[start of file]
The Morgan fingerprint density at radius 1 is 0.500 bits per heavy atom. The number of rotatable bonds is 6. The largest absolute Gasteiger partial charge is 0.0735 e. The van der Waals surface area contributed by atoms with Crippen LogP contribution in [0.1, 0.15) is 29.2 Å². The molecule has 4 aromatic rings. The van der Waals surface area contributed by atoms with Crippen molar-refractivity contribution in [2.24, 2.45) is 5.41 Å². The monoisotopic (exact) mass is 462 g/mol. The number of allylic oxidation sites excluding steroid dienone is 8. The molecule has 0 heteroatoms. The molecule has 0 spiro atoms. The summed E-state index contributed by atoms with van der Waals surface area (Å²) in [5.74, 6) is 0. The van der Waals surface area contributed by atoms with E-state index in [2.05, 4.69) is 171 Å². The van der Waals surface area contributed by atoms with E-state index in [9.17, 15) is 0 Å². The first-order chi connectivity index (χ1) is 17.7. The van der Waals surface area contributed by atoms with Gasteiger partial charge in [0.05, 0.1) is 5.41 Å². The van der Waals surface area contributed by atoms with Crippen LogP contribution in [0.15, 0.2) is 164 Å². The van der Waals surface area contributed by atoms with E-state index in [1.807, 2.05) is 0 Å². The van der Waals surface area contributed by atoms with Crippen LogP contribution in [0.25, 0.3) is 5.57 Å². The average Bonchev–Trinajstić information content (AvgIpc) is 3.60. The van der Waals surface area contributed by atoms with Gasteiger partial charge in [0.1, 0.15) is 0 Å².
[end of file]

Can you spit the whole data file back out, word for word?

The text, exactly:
The Morgan fingerprint density at radius 1 is 0.500 bits per heavy atom. The number of rotatable bonds is 6. The largest absolute Gasteiger partial charge is 0.0735 e. The van der Waals surface area contributed by atoms with Crippen LogP contribution in [0.1, 0.15) is 29.2 Å². The molecule has 4 aromatic rings. The van der Waals surface area contributed by atoms with Crippen molar-refractivity contribution in [2.24, 2.45) is 5.41 Å². The monoisotopic (exact) mass is 462 g/mol. The number of allylic oxidation sites excluding steroid dienone is 8. The molecule has 0 heteroatoms. The molecule has 0 spiro atoms. The summed E-state index contributed by atoms with van der Waals surface area (Å²) in [5.74, 6) is 0. The van der Waals surface area contributed by atoms with E-state index in [2.05, 4.69) is 171 Å². The van der Waals surface area contributed by atoms with E-state index in [9.17, 15) is 0 Å². The first-order chi connectivity index (χ1) is 17.7. The van der Waals surface area contributed by atoms with Gasteiger partial charge in [0.05, 0.1) is 5.41 Å². The van der Waals surface area contributed by atoms with Crippen LogP contribution in [0.15, 0.2) is 164 Å². The van der Waals surface area contributed by atoms with E-state index in [1.807, 2.05) is 0 Å². The van der Waals surface area contributed by atoms with Crippen LogP contribution in [0.25, 0.3) is 5.57 Å². The average Bonchev–Trinajstić information content (AvgIpc) is 3.60. The van der Waals surface area contributed by atoms with Gasteiger partial charge in [0.1, 0.15) is 0 Å².